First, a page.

Never miss any update

Subscribe to the Advisor's View of Long-Term Care Planning newsletter today to receive updates on the latest news from our carriers.

Your privacy is important to us. We have developed a Privacy Policy that covers how we collect, use, disclose, transfer, and store your information. 

Jan 20, 2015 • LTCI Partners

The surprising LTC benefits that many critical illness plans offer

Image source: Flickr user criticalillnessinsurance

Many critical illness (CI) plans offer long-term care benefits - so why buy LTC insurance?  Can critical illness replace LTC plans?

The short answer is no. Long-term care insurance is still a must have. However, critical illness insurance can help supplement LTC coverage and keep premiums down. Unfortunately, most brokers and consumers know very little about critical illness insurance, how it works and what it covers.

As you are aware, long-term care insurance is designed to cover long-term care services and support.  This includes personal and custodial care in a variety of settings such as your home, assisted living facility and a nursing home.  If your clients need assistance with their activities of daily living or if they're cognitively impaired, they are able to access benefits under the policy to reimburse them for their covered daily long-term care insurance (LTCI) expenses.

Critical illness insurance pays a lump sum benefit on a diagnosis of a covered illness such as cancer, heart attack and stroke.  It is designed to help cover the medical expenses that health insurance won't cover. This includes deductibles, copays, non covered prescription drugs, alternative treatments and out of town care. The money can also be used on non medical expenses, like mortgage or rent, utilities, car payments and insurance, health insurance premiums and lost income.

Critical illness and long-term care are not the same in what they cover, but newer CI policies do pay out benefits for some traditional long-term care needs.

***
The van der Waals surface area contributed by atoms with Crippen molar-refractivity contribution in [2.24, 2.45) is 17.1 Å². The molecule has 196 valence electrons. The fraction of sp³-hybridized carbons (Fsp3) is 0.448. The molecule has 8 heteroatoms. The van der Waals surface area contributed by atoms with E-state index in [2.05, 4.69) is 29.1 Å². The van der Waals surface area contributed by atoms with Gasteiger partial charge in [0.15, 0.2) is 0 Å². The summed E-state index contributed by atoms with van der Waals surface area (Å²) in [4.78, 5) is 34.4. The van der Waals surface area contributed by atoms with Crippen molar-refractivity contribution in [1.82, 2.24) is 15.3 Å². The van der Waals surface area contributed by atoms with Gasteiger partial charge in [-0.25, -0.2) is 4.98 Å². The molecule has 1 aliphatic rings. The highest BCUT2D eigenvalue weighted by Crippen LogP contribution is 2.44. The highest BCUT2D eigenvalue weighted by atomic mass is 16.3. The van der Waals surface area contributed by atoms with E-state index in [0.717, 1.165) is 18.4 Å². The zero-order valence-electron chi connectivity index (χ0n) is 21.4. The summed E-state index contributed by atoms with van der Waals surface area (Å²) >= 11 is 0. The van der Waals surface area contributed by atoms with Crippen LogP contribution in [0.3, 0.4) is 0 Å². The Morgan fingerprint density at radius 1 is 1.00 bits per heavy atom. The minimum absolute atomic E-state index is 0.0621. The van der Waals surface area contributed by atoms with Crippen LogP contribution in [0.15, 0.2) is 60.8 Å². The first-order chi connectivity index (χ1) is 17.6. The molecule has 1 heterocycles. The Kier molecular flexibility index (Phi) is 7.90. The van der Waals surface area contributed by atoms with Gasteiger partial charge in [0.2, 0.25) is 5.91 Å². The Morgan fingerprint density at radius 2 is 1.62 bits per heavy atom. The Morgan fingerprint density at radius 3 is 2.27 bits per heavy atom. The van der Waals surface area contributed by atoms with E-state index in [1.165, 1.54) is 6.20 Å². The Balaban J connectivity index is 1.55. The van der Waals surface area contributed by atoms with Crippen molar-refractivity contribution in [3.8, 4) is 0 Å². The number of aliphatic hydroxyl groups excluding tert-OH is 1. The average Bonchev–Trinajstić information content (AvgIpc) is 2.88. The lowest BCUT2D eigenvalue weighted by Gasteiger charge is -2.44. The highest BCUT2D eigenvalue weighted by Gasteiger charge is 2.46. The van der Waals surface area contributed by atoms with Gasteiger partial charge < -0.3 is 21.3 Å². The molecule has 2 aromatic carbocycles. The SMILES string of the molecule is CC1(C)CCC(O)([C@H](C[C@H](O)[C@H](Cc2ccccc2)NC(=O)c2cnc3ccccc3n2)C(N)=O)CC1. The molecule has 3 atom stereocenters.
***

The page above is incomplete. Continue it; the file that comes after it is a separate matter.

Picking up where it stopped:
American General Insurance Company provides a definition for “loss of independent living,” which is the permanent loss of ability to perform two or more of the six designated activities of daily living (ADLs). The six ADL's are bathing, dressing, eating, toileting, transferring and continence.

Assurity Life Insurance Company provides a definition for “advanced alzheimer’s,” which is a cognitive impairment that requires substantial assistance in performing at least three of the six activities of daily living.

So to be clear, if a policyholder had a $50,000 CI policy and was diagnosed with a definition above, they would be paid the $50,000 in one lump sum. That is a significant amount to start towards covering their needs, but no where near the nearly $250,000 that many LTCI policies would cover.

In some cases, planning to live can be as challenging as all the planning we do in the event that we die.  The solution is really not just critical illness or long-term care insurance, it's what is appropriate for your client based on their age, health and needs that they have at certain points in life.  Calling a professional brokerage organization to ask what is appropriate for your client is a good place to start.

Interested in finding how much CI costs? - Request a quote for your client


Written by LTCI Partners